Rheumtacular! Mixed Connective Tissue Disease/Lupus Overlap?

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Thank you to Dr. Choi for this educational case of a young woman who presented with a diffuse presentation of concerning though nonspecific symptoms including subacute fatigue, malaise, and weight loss, with acute progressive hand swelling, foot swelling, bulky cervical lymphadenopathy, and multiple types of rash on her hands, legs, and upper trunk. She had multiple courses of antibiotics throughout this time which did not appear to improve nor worsen the symptoms. An extensive evaluation revealed diffuse lymphadenopathy, bilateral ground glass opacities and consolidations in a possible aspiration pattern, significantly elevated CK, high ANA titers at >1:2560, and positive anti-U1 RNP, anti-Smith, anti-Ro, and anti-LA antibodies with mildly reduced C3 and and reduced C4. While her presentation was considered nonspecific and not entirely compatible with any one syndrome, a provisional diagnosis of Mixed-Connective Tissue Disease with Systemic Lupus Erythematosis and Dermatomyositis overlap is considered. Ultimately she was started on high-dose steroids with calcium channel blockers and topical nitroglycerine for complicating Reynauds phenomenon.

Courtesy Medscape

Courtesy Medscape

This case presented several clinical dilemmas, including timing and location of possible lymph node biopsy to rule out lymphoma given her diffuse lymphadenopathy and history of possible (though contested) MALT lymphoma on a previous periparotid lymph node biopsy. Ultimately the above serologies were not reassuring against the concomitant presence of lymphoma (as these can all be paraneoplastic syndromes, particularly DM), and an excisional lymph node biopsy was performed with preliminary read showing reactive node only.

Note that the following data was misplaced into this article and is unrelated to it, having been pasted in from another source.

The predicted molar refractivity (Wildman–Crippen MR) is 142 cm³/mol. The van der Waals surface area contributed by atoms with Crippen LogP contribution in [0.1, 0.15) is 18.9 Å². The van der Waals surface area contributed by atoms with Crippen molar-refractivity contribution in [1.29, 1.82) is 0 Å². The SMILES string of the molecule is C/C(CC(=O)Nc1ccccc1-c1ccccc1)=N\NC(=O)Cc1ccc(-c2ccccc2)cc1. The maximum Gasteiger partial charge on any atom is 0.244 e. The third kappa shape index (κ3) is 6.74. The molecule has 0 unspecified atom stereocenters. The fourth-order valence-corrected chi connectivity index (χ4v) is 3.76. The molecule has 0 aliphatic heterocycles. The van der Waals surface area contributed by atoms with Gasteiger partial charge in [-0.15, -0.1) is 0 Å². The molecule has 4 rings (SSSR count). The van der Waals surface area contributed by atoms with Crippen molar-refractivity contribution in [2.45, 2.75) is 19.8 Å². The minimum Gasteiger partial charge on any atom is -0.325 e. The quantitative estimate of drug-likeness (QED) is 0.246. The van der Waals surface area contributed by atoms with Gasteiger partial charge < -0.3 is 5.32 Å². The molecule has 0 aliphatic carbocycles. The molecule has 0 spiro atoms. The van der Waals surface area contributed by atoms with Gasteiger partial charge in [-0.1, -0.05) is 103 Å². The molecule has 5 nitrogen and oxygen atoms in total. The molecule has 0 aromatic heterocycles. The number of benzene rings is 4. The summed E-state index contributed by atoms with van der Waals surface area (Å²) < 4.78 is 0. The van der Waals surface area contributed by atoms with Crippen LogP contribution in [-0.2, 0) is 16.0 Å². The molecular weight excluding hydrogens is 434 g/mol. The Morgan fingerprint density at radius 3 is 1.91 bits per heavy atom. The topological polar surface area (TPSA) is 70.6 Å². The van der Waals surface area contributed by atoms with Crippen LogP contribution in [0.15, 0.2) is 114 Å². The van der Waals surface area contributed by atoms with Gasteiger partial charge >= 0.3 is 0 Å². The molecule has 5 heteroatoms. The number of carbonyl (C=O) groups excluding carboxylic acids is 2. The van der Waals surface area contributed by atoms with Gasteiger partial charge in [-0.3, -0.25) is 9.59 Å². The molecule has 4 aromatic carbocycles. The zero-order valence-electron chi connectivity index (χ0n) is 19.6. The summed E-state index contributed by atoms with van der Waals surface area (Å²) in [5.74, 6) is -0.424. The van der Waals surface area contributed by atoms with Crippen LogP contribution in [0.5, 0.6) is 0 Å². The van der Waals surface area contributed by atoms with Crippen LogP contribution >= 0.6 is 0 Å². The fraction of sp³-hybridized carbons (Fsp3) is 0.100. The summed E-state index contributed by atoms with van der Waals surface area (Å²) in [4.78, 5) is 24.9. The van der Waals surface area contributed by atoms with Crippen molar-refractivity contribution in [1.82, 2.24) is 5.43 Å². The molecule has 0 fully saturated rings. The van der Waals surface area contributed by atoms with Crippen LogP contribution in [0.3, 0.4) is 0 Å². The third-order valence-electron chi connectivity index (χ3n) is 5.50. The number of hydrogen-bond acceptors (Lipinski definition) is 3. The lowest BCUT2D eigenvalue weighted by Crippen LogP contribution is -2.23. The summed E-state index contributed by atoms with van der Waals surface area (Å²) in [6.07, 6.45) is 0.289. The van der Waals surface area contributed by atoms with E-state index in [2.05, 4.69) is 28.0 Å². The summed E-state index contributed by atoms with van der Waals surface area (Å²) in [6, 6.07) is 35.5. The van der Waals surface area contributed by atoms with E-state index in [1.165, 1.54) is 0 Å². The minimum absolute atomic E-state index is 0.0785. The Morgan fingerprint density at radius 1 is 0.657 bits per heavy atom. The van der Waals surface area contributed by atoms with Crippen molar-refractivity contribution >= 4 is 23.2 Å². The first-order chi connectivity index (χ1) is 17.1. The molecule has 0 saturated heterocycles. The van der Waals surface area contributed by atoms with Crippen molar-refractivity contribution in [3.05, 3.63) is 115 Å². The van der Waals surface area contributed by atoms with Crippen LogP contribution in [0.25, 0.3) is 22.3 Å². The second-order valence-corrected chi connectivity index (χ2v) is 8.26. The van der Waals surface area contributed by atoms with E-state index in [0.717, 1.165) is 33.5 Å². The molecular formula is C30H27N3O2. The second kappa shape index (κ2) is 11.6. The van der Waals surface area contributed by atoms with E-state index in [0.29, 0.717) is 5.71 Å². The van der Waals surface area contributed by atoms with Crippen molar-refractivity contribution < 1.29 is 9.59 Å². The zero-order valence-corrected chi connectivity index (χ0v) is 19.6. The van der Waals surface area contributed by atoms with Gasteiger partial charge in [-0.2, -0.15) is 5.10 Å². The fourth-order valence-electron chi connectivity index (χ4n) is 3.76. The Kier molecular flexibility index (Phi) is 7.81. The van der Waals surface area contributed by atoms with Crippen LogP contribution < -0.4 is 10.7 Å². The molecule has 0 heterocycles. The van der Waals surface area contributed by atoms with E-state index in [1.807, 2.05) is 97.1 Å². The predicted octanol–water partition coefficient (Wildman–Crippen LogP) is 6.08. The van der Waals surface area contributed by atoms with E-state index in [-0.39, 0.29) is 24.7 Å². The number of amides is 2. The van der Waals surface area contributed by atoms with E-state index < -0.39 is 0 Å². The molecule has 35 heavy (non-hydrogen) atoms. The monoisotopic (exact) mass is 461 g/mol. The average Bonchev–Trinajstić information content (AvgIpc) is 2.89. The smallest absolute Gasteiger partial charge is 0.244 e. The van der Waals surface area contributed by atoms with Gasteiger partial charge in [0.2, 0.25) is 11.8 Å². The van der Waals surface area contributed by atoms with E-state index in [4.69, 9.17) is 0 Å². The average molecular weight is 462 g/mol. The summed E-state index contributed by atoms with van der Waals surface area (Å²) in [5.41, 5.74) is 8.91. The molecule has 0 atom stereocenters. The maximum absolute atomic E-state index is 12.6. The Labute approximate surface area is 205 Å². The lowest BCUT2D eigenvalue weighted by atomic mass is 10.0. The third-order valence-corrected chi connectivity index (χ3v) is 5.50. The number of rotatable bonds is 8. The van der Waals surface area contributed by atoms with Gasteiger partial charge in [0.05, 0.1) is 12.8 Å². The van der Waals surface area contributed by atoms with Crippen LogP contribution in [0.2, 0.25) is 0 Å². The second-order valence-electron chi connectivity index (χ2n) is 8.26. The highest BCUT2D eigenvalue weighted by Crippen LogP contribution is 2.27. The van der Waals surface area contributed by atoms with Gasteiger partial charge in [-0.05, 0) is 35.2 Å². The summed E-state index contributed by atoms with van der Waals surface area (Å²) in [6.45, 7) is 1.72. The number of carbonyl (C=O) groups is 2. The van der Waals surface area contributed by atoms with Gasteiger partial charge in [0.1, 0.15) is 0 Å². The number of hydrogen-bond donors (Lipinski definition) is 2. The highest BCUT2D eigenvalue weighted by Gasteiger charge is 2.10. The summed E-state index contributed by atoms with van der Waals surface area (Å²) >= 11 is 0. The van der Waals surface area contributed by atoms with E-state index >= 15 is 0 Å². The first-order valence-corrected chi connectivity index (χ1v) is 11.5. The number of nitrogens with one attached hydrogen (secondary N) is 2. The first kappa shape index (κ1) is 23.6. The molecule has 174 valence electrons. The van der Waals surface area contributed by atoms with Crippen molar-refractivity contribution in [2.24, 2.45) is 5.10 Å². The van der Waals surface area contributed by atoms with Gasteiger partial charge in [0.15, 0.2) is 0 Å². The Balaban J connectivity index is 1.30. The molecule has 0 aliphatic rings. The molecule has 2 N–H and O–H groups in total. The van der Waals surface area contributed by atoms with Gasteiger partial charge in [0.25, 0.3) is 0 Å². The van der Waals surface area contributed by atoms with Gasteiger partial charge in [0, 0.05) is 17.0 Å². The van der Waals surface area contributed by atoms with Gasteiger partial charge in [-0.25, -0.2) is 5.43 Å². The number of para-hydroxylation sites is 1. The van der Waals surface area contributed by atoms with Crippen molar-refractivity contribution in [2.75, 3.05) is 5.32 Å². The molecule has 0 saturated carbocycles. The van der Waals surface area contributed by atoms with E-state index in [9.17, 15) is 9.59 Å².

Another interesting clinical decision point was whether to treat her mild hypoxemic respiratory failure and bilateral ground glass opacities as a possible aspiration pneumonia despite no compelling history of aspiration. Dr. Seaman prudently explored the possibility of esophageal dysmotility in the setting of possible CREST syndrome given her risk factors, and a barium swallow evaluation was normal. Treatment with antibiotics was favored once the risk/benefit ratio was deemed favorable, though a high index of suspicion for organizing pneumonia associated with her autoimmune disease burden is still being considered and followed.

This case highlighted the complexity of medical decision making that arises with nonspecific yet concerning syndromes. Our residents aptly homed in a representative problem statement focusing on which end organs appear to be involved in order to hone what could otherwise be an extremely wide-ranging and expensive evaluation into a more parsimonious approach that resulted in an early and appropriate decision to treat with immunosuppressants. The difficulty in elucidating this diagnosis and other undifferentiated connective tissue diseases is well-illustrated with this intimidating table from UpToDate:

Courtesy UpToDate    [shutter]

Courtesy UpToDate


Mixed Connective Tissue Disease

Mixed Connective Tissue Disease is a syndrome with overlapping features of systemic sclerosis, systemic lupus erythematosus (SLE) and polymyositis and positive antibody against U1-RNP. (1) First desribed in 1972, it later became established as the first rheumatologic disease defined by a serologic test. Presenting symptoms can be diffuse, variable, and vague, and the diagnosis requires a high index of suspicion to achieve. While MCTD should be considered when patients presenting with features of lupus, dermatomyositis, polymyositis, or systemic sclerosis, the treatment of the disease is often guided by the predominant features of the presentation and overlaps signicantly with the treatment of the aforementioned syndromes. (2) Prognosis is variable though presence of anti-cardiolipin antibodies or presentations with features of dermatomyositis or polymyositis may portend a more severe disease course and worsened prognosis. (3)

Thank you again to Dr. Choi for this excellent learning opportunity.


  1. Sharp GC, Irvin WS, Tan EM, et al. Mixed connective tissue disease--an apparently distinct rheumatic disease syndrome associated with a specific antibody to an extractable nuclear antigen (ENA). Am J Med 1972; 52:148.
  2. Cappelli S, Bellando Randone S, Martinović D, et al. "To be or not to be," ten years after: evidence for mixed connective tissue disease as a distinct entity. Semin Arthritis Rheum 2012; 41:589.
  3. Gunnarsson R, Andreassen AK, Molberg Ø, et al. Prevalence of pulmonary hypertension in an unselected, mixed connective tissue disease cohort: results of a nationwide, Norwegian cross-sectional multicentre study and review of current literature. Rheumatology (Oxford) 2013; 52:1208.